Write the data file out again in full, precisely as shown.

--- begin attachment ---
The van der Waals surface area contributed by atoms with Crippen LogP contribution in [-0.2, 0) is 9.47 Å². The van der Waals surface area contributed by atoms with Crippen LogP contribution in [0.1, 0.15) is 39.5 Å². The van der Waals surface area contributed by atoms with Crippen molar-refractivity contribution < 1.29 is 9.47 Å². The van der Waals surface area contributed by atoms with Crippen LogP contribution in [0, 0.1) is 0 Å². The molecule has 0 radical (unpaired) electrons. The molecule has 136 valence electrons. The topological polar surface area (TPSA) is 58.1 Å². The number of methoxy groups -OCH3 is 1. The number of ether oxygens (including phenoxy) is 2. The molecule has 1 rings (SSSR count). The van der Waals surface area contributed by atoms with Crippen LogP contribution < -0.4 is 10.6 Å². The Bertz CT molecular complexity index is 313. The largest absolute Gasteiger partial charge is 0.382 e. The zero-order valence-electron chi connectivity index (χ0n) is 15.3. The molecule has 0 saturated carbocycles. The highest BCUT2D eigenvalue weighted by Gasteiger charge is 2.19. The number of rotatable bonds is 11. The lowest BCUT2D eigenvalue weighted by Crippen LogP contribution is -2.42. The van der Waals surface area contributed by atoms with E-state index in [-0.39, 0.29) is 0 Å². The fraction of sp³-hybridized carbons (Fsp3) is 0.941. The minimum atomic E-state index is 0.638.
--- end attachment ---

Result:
The van der Waals surface area contributed by atoms with Crippen LogP contribution in [-0.2, 0) is 9.47 Å². The van der Waals surface area contributed by atoms with Crippen LogP contribution in [0.1, 0.15) is 39.5 Å². The van der Waals surface area contributed by atoms with Crippen molar-refractivity contribution < 1.29 is 9.47 Å². The van der Waals surface area contributed by atoms with Crippen LogP contribution in [0, 0.1) is 0 Å². The molecule has 0 radical (unpaired) electrons. The molecule has 136 valence electrons. The topological polar surface area (TPSA) is 58.1 Å². The number of methoxy groups -OCH3 is 1. The number of ether oxygens (including phenoxy) is 2. The molecule has 1 rings (SSSR count). The van der Waals surface area contributed by atoms with Crippen LogP contribution < -0.4 is 10.6 Å². The Bertz CT molecular complexity index is 313. The largest absolute Gasteiger partial charge is 0.382 e. The zero-order valence-electron chi connectivity index (χ0n) is 15.3. The molecule has 0 saturated carbocycles. The highest BCUT2D eigenvalue weighted by Gasteiger charge is 2.19. The number of rotatable bonds is 11. The lowest BCUT2D eigenvalue weighted by Crippen LogP contribution is -2.42. The van der Waals surface area contributed by atoms with E-state index in [-0.39, 0.29) is 0 Å². The fraction of sp³-hybridized carbons (Fsp3) is 0.941. The minimum atomic E-state index is 0.638.